LAND CONTRACT VENDOR - The seller of a property on land contract. The vendor should appear under a “contract of sale clause” or as a mortgagee on the policy declaration sheet. The vendor should not be listed as a loss payee. See and compare Loss Payee and Mortgagee and you will understand why.

LIABILITY - Means legal responsibility. First party liability claims are those between an insured and an insurer. A third party liability claim involves a loss to a stranger to the insurance contract seeking damages for a loss caused by the negligent or other blameworthy conduct of a person or entity. Most homeowner and commercial policies provide liability coverage for third party claims, subject to specified exclusions. Insurers may also try to duck responsibility for those third party liability claims. See Reservation of Rights.

LIABILITY COVERAGE - Insurance coverage insuring a business or person(s) against claims for which the insured may be legally responsible, i.e., damage caused to a third person. For example, a slip and fall injury on the front sidewalk or a loading dock, caused by some defect on the insured premises, may give rise to a liability claim. Liability policies usually require the insured to provide reasonable assistance and cooperation to the insurer in defending the claim. See Duty to Defend and Reservation of Rights.

LIMITS (POLICY LIMITS/LIMITATIONS) - The maximum amount that may be claimed under a particular coverage. For example, assume the existence of building coverage of $250,000 in replacement cost coverage. Even if the building would cost $300,000 to rebuild, the most the insurer is obligated to pay is $250,000. In the context of a third party liability claim, what can be done if the liability coverage is $100,000, but the injured plaintiff is seeking $250,000?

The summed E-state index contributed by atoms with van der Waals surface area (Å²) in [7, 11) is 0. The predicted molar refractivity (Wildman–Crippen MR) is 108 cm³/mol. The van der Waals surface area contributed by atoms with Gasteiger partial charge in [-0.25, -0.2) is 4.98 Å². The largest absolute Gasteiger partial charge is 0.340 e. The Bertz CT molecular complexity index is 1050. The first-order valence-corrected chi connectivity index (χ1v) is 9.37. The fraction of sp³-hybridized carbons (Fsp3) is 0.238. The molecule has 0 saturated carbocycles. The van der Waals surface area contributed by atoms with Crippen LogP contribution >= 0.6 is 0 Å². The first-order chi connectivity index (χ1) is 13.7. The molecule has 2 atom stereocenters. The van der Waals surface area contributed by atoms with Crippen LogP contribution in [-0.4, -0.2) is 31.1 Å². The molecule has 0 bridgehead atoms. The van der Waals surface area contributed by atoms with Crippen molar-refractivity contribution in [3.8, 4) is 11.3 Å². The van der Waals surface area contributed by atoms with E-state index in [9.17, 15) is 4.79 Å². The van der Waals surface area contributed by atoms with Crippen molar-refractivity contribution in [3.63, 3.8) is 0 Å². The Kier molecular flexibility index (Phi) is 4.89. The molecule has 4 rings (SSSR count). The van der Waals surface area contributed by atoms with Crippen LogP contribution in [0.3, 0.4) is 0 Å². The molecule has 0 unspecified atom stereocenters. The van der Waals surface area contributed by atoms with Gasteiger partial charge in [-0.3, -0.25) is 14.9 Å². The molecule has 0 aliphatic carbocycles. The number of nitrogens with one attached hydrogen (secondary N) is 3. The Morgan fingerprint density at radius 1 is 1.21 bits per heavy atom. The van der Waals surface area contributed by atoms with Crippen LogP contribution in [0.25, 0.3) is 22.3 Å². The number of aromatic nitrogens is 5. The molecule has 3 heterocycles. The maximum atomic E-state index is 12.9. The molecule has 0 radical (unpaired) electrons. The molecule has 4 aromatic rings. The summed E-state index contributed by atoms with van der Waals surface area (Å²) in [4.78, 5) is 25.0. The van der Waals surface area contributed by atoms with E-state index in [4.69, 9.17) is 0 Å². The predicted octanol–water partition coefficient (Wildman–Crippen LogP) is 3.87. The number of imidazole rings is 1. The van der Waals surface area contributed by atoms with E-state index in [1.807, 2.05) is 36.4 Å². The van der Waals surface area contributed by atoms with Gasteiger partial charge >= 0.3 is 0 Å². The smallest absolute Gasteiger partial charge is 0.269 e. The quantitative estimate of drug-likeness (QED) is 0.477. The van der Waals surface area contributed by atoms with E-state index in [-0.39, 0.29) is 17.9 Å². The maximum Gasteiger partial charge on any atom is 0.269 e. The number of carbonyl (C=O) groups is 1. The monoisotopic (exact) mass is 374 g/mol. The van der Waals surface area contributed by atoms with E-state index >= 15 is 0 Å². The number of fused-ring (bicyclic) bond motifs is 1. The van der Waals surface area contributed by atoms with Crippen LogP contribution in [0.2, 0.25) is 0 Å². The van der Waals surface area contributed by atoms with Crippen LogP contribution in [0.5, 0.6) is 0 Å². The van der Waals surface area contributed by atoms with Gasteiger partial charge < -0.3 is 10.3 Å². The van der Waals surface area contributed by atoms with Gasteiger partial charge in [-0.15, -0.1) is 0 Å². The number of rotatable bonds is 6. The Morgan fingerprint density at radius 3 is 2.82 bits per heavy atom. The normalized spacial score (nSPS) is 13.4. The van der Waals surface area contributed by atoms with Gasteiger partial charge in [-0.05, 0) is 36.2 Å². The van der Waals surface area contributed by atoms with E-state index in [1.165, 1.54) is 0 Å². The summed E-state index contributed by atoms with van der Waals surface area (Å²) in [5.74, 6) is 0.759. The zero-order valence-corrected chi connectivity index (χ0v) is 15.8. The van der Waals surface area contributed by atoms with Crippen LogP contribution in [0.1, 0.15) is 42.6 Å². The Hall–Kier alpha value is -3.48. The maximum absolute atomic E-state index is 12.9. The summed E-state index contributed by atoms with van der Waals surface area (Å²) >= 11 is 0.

LOSS OF RENT - A common policy coverage on commercial buildings and rental premises.

LOSS PAYEE - A person or entity that may be entitled to claim a portion of any insurance proceeds that are payable. However, a loss payee is deemed to "stand in the shoes" of the insured. If the insured's claim is justifiably denied, the loss payee may be denied coverage by the insurer. Compare this result with the result for a Mortgagee.

MARKET VALUE - For most purposes, the market value of a building has no relevance in determining the replacement cost or the actual cash value of a loss. For example, many very large and stately homes can be found in the inner city, and considering their construction (i.e., brick, wet plaster, ornamental detail, leaded glass, etc.), their replacement cost could be $500,000. However, the market value could be $50,000 or less. If there was $500,000 in building coverage and there was a total loss, then up to $500,000 in insurance proceeds could be claimed under the policy on a replacement cost basis, not just the $50,000 in Market Value. See also Replacement Cost Holdback and Demolition Holdback.

MORTGAGEE - A lender typically named in the declarations. A property insurance policy may be deemed to be two policies--one between the insurer and the insured and another between the insurer and the mortgagee. Even if the insured breaches the policy, for example, by committing some excluded act such as arson, the mortgagee may still successfully make a claim for insurance proceeds.